I was the second of five children in our family and was delighted to have a new baby sister when I was eight years old. As the baby grew, she became more delightful by the day to me, the big sister. I continually pestered Mum to let me pick the baby up from her basket when she cried or when it was feeding time.
“I’m big enough,” I had insisted over and over.
Finally, success! One day I was told I could go into my parents’ bedroom and lift the baby out of her little bed and bring her to the living room.
Feeling very grown up, I went in, put my hands under the baby’s armpits and heaved. She felt heavier than when I had simply nursed her on my lap, but I got her out of the basket alright. Moving my hands down and carrying her, by locking my hands and arms under the nappy area, her with her little face pressed to my chest, I walked towards the door. Then, horror of horrors, part of the baby fell backwards. I still had my hands under her bottom and her little fat legs were at my waist, but her head and torso were now pointing floorwards; her head about level with my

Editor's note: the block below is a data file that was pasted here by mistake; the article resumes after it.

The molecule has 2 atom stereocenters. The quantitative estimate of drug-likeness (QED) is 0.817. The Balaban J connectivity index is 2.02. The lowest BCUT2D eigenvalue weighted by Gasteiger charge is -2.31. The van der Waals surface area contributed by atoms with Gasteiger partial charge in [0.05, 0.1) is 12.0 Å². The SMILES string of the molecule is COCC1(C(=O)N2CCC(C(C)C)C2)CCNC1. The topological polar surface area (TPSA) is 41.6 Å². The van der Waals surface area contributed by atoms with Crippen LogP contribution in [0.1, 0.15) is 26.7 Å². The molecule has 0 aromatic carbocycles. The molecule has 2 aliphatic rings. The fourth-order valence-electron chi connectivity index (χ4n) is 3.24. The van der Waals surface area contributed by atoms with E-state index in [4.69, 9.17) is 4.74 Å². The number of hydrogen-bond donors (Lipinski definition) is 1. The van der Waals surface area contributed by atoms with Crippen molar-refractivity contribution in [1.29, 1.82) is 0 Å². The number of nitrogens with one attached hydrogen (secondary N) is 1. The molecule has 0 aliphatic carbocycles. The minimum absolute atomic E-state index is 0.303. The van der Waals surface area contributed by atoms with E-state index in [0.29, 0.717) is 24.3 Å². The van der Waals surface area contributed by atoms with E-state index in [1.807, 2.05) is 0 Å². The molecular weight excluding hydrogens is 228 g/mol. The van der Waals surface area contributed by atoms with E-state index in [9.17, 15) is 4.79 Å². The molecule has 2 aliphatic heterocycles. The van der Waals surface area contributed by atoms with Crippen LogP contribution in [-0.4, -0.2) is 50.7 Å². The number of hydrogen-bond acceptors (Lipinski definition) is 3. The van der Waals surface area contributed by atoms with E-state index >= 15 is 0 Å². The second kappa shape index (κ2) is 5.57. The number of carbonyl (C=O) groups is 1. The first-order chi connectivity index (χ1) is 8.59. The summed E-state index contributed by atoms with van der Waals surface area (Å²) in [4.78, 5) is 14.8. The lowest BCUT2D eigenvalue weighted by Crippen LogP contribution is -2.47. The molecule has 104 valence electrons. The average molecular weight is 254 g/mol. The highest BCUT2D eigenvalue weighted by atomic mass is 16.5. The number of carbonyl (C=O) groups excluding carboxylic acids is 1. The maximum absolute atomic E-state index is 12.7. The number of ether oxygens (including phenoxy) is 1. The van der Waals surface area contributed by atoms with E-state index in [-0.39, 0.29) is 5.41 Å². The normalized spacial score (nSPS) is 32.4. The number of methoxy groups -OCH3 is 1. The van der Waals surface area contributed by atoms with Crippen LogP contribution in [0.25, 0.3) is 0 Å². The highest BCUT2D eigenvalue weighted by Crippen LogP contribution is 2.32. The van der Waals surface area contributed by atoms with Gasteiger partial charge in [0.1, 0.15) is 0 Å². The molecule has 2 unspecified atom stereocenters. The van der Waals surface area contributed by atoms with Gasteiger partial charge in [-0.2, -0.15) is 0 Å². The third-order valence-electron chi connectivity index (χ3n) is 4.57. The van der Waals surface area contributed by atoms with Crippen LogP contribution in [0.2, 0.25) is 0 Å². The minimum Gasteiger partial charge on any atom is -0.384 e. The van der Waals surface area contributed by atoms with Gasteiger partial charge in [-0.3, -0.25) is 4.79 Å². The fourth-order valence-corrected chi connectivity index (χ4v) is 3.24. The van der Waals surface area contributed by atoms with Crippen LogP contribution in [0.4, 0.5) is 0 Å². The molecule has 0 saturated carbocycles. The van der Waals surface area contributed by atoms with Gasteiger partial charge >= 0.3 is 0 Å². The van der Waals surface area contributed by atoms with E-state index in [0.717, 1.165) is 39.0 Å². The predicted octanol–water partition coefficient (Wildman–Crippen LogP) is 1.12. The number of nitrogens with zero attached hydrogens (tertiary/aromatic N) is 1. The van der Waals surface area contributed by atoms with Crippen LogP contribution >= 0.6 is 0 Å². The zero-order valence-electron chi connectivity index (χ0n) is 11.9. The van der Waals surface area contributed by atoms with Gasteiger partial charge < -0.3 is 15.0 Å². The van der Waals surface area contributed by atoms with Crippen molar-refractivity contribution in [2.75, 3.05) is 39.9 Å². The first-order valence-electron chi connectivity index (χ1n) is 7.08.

What to do?
To call for help would cancel out any further chances of being able to “care for” the baby by myself. I had to rectify the situation on my own.
I staggered towards the parental double bed, gently nudging the baby’s head and upper body with my legs as I went. On reaching the bed, I gave the little body a sort of flip upwards and
landed her safely, on her back, on the bed. From there, I started again. This time, picking her up more carefully, with one hand on her back and shoulder area.
In triumph I came into the living room, carrying baby, and yet most probably looking flushed and guilty.
Strangely, the baby seemed to have thought it was all good fun.